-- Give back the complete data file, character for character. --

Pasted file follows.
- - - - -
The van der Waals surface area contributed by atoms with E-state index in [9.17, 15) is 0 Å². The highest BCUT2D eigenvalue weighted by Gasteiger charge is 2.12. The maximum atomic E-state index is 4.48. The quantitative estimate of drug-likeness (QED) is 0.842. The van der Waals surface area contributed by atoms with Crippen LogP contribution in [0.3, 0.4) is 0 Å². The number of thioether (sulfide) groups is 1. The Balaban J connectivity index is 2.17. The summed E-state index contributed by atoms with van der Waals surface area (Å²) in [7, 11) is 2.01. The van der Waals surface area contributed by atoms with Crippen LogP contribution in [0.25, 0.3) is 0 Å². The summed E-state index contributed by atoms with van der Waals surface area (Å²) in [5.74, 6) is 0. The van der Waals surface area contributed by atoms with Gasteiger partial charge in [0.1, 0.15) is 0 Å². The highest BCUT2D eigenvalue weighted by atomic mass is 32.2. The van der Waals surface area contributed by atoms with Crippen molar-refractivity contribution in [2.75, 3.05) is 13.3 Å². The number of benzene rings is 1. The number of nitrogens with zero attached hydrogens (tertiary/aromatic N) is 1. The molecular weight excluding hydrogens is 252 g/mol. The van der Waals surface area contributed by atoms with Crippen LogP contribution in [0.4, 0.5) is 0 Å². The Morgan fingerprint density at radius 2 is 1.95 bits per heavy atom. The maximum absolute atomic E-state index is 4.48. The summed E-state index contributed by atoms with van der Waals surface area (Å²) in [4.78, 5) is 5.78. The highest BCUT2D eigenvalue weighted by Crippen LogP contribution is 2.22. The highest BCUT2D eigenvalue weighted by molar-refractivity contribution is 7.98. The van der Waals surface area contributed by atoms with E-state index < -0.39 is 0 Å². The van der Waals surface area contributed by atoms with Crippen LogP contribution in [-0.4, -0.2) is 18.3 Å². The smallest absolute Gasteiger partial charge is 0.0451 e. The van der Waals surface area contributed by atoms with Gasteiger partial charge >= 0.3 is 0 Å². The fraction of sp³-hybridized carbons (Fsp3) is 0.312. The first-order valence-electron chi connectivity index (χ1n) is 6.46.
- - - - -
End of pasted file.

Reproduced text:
The van der Waals surface area contributed by atoms with E-state index in [9.17, 15) is 0 Å². The highest BCUT2D eigenvalue weighted by Gasteiger charge is 2.12. The maximum atomic E-state index is 4.48. The quantitative estimate of drug-likeness (QED) is 0.842. The van der Waals surface area contributed by atoms with Crippen LogP contribution in [0.3, 0.4) is 0 Å². The number of thioether (sulfide) groups is 1. The Balaban J connectivity index is 2.17. The summed E-state index contributed by atoms with van der Waals surface area (Å²) in [7, 11) is 2.01. The van der Waals surface area contributed by atoms with Crippen LogP contribution in [0.25, 0.3) is 0 Å². The summed E-state index contributed by atoms with van der Waals surface area (Å²) in [5.74, 6) is 0. The van der Waals surface area contributed by atoms with Gasteiger partial charge in [0.1, 0.15) is 0 Å². The highest BCUT2D eigenvalue weighted by atomic mass is 32.2. The van der Waals surface area contributed by atoms with Crippen molar-refractivity contribution in [2.75, 3.05) is 13.3 Å². The number of benzene rings is 1. The number of nitrogens with zero attached hydrogens (tertiary/aromatic N) is 1. The molecular weight excluding hydrogens is 252 g/mol. The van der Waals surface area contributed by atoms with Crippen LogP contribution in [0.4, 0.5) is 0 Å². The Morgan fingerprint density at radius 2 is 1.95 bits per heavy atom. The maximum absolute atomic E-state index is 4.48. The summed E-state index contributed by atoms with van der Waals surface area (Å²) in [4.78, 5) is 5.78. The highest BCUT2D eigenvalue weighted by Crippen LogP contribution is 2.22. The highest BCUT2D eigenvalue weighted by molar-refractivity contribution is 7.98. The van der Waals surface area contributed by atoms with E-state index < -0.39 is 0 Å². The van der Waals surface area contributed by atoms with Crippen LogP contribution in [-0.4, -0.2) is 18.3 Å². The smallest absolute Gasteiger partial charge is 0.0451 e. The van der Waals surface area contributed by atoms with Gasteiger partial charge >= 0.3 is 0 Å². The fraction of sp³-hybridized carbons (Fsp3) is 0.312. The first-order valence-electron chi connectivity index (χ1n) is 6.46.